The COVID-19 virus
The COVID-19 virus is of grave concern to all people. As has been shown through the media it has the potential to kill. However, it is important that people do not panic and that in taking precautions do not victimize people nor talk without knowledge in a way that promotes ‘fake news’. The National Liturgy Office has sent guidelines regarding the distribution of communion to all parishes. We at the liturgy center have updated the diocesan norms because as the gathered People of God we care for the well being of one another and are called to implement hygienic practices to safeguard the health of all, especially when viruses, colds and infections abound.
Proclaiming the Word of God
Prior to the Second Vatican Council the readings at Mass were in Latin – with the Gospel reread in English. All readings were proclaimed by priests or those men delegated lector. With the promulgation of Vatican II’s Constitution on the Liturgy (“Sacrosanctum Concilium,” Dec. 4, 1963), two readings in English, along with the responsorial psalm, were to be read at Sunday Mass, and lay people — men and women — were now allowed to proclaim those readings.
When the Sacred Scriptures are read in the Church, God himself speaks to his people, and Christ, present in his word, proclaims the Gospel.
(General Instruction of the Roman Missal [GIRM], no. 29)
The purpose of the notes below are to provide some general principles on this important liturgical ministry of the Church. There purpose is to provide lectors with confidence in their role of proclaiming of the Word by helping them understand the demands of proper liturgical practice, and the expectations of the universal and local Church.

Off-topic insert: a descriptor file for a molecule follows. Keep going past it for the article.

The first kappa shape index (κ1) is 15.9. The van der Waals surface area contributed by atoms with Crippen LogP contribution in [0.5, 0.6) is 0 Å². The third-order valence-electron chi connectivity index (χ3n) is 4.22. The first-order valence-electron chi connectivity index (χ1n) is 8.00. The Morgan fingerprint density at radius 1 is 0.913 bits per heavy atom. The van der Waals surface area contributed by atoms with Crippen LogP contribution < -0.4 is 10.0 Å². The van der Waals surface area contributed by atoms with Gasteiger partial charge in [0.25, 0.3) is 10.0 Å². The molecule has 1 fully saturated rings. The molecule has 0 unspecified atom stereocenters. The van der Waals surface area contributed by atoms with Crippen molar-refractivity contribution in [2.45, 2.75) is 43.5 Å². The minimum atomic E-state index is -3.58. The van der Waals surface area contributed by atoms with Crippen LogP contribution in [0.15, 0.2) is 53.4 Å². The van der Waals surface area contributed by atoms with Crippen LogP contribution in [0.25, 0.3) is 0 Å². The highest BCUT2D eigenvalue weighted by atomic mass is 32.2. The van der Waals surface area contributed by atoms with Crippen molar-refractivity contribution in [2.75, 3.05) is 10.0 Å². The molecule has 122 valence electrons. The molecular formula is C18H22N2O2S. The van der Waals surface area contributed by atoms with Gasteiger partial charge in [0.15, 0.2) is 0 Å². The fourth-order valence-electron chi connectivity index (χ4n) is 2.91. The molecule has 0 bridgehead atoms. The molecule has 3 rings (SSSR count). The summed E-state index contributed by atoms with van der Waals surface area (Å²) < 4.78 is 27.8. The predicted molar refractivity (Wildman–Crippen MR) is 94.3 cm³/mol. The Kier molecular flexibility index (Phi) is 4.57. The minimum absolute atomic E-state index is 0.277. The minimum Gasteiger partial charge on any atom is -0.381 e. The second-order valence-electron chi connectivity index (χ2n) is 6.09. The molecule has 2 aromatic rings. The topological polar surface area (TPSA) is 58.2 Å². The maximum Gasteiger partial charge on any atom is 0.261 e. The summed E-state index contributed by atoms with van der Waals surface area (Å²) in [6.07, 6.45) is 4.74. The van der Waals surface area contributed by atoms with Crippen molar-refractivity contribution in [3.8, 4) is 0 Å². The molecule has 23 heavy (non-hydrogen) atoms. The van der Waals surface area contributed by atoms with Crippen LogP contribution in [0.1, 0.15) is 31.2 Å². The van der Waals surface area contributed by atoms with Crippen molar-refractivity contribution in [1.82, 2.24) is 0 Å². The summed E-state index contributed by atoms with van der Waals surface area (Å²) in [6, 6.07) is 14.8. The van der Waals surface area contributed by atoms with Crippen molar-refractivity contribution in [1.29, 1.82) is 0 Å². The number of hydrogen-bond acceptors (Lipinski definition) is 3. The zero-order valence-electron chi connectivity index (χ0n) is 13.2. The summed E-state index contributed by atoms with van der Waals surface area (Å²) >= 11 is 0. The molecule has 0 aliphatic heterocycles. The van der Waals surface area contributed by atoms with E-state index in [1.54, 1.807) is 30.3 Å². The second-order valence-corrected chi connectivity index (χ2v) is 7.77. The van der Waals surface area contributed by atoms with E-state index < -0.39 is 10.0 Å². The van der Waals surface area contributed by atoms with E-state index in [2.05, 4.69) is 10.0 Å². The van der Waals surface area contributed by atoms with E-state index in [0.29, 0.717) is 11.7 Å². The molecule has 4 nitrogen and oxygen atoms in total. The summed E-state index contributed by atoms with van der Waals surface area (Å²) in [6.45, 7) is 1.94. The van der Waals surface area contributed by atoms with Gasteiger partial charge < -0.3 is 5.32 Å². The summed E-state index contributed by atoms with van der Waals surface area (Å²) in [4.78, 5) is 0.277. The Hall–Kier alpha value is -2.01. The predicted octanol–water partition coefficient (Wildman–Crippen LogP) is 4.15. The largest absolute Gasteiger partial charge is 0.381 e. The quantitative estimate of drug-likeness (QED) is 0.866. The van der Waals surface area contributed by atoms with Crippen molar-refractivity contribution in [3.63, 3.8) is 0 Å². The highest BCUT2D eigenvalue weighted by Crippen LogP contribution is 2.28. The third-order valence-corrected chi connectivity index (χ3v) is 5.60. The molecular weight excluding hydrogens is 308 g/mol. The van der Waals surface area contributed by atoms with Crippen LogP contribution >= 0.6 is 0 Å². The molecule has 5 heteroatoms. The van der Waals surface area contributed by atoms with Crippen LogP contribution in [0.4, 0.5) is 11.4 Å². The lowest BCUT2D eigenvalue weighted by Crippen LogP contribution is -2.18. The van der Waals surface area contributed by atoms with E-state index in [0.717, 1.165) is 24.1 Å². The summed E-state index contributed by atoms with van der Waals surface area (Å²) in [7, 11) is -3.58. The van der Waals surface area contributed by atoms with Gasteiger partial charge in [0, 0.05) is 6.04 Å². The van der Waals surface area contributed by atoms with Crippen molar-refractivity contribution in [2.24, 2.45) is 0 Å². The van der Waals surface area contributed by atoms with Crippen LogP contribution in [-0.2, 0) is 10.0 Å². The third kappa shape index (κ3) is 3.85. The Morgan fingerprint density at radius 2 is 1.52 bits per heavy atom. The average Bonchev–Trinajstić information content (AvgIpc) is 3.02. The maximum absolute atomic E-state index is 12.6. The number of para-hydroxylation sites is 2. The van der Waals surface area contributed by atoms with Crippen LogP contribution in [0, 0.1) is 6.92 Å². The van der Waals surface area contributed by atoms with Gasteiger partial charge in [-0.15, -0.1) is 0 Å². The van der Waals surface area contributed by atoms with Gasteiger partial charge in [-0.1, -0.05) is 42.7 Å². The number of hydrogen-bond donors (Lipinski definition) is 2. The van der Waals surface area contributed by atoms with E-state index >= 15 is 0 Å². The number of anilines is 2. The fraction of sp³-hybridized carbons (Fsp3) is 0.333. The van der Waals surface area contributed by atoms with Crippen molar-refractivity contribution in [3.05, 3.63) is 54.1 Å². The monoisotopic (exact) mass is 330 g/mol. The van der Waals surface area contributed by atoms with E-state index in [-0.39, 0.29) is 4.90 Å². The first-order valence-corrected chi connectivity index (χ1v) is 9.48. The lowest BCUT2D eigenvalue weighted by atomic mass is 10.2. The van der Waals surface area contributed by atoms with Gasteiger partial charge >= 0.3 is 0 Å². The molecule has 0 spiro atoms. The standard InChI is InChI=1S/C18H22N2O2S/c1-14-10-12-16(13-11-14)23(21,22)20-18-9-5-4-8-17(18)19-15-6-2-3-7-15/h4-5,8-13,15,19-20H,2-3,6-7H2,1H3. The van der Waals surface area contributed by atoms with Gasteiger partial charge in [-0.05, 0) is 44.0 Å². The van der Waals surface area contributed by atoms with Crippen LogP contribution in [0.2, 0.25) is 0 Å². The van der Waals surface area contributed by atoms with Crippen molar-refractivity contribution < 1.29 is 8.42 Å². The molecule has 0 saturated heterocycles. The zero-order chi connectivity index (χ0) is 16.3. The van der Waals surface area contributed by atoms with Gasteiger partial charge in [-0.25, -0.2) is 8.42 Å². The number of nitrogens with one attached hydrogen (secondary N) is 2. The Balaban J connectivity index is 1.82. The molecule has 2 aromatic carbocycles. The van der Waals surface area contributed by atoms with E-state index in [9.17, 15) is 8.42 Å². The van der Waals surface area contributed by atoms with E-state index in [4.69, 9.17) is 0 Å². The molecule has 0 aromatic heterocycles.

Being a bi-cultural Church
With the tradition and teaching of the Church, we affirm ‘that the right of the first occupants to land, and a social and political organisation which would allow them to preserve their cultural identity, while remaining open to others, must be guaranteed.’
New Zealand Catholic Bishops, 1989, quoting the Pontifical Council for Justice and Peace, The Church and Racism, 1988
One of the key ways to preserve cultural identity is the use of language in this instance Te Reo Māori
The document below is the Kaupapa Māori (K.M.) statement adopted by the Church in Aotearoa New Zealand in order to ensure the distinctive identity of the Catholic Church in with its Māori dimension is present in liturgy. (NZCBCs Terms of Reference for NLO 2015, 1.2b)
The Palmerston North Diocesan Website has a number of resources for supporting the use of Te Reo in the liturgy.